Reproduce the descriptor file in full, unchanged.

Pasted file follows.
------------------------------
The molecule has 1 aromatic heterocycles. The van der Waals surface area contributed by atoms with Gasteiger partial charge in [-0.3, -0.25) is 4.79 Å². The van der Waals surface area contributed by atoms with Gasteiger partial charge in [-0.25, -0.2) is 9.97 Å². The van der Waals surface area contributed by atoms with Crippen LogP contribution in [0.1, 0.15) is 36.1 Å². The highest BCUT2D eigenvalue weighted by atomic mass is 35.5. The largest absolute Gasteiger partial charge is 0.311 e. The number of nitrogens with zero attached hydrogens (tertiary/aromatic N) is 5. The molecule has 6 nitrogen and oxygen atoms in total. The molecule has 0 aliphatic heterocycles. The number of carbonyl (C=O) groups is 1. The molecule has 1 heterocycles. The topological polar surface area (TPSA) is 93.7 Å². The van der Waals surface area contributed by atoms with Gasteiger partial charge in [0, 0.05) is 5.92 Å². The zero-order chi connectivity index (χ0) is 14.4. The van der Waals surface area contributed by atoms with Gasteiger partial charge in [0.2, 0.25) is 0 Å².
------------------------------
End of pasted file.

The molecule has 1 aromatic heterocycles. The van der Waals surface area contributed by atoms with Gasteiger partial charge in [-0.3, -0.25) is 4.79 Å². The van der Waals surface area contributed by atoms with Gasteiger partial charge in [-0.25, -0.2) is 9.97 Å². The van der Waals surface area contributed by atoms with Crippen LogP contribution in [0.1, 0.15) is 36.1 Å². The highest BCUT2D eigenvalue weighted by atomic mass is 35.5. The largest absolute Gasteiger partial charge is 0.311 e. The number of nitrogens with zero attached hydrogens (tertiary/aromatic N) is 5. The molecule has 6 nitrogen and oxygen atoms in total. The molecule has 0 aliphatic heterocycles. The number of carbonyl (C=O) groups is 1. The molecule has 1 heterocycles. The topological polar surface area (TPSA) is 93.7 Å². The van der Waals surface area contributed by atoms with Gasteiger partial charge in [0, 0.05) is 5.92 Å². The zero-order chi connectivity index (χ0) is 14.4. The van der Waals surface area contributed by atoms with Gasteiger partial charge in [0.2, 0.25) is 0 Å².